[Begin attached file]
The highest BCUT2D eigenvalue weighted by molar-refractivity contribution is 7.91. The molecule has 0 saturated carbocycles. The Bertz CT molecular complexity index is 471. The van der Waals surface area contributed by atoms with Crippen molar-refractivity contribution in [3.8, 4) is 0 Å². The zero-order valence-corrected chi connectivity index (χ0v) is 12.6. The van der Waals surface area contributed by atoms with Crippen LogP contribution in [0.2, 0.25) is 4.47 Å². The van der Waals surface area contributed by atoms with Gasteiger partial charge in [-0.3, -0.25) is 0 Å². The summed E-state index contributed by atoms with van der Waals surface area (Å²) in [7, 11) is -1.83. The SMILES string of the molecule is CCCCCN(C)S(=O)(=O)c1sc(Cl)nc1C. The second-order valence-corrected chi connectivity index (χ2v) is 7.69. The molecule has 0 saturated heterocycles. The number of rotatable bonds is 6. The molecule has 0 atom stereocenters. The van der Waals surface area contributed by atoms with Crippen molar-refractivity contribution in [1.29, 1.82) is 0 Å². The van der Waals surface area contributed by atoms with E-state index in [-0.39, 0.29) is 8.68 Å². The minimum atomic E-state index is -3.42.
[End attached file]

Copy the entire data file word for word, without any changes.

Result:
The highest BCUT2D eigenvalue weighted by molar-refractivity contribution is 7.91. The molecule has 0 saturated carbocycles. The Bertz CT molecular complexity index is 471. The van der Waals surface area contributed by atoms with Crippen molar-refractivity contribution in [3.8, 4) is 0 Å². The zero-order valence-corrected chi connectivity index (χ0v) is 12.6. The van der Waals surface area contributed by atoms with Crippen LogP contribution in [0.2, 0.25) is 4.47 Å². The van der Waals surface area contributed by atoms with Gasteiger partial charge in [-0.3, -0.25) is 0 Å². The summed E-state index contributed by atoms with van der Waals surface area (Å²) in [7, 11) is -1.83. The SMILES string of the molecule is CCCCCN(C)S(=O)(=O)c1sc(Cl)nc1C. The second-order valence-corrected chi connectivity index (χ2v) is 7.69. The molecule has 0 saturated heterocycles. The number of rotatable bonds is 6. The molecule has 0 atom stereocenters. The van der Waals surface area contributed by atoms with Crippen molar-refractivity contribution in [1.29, 1.82) is 0 Å². The van der Waals surface area contributed by atoms with E-state index in [-0.39, 0.29) is 8.68 Å². The minimum atomic E-state index is -3.42.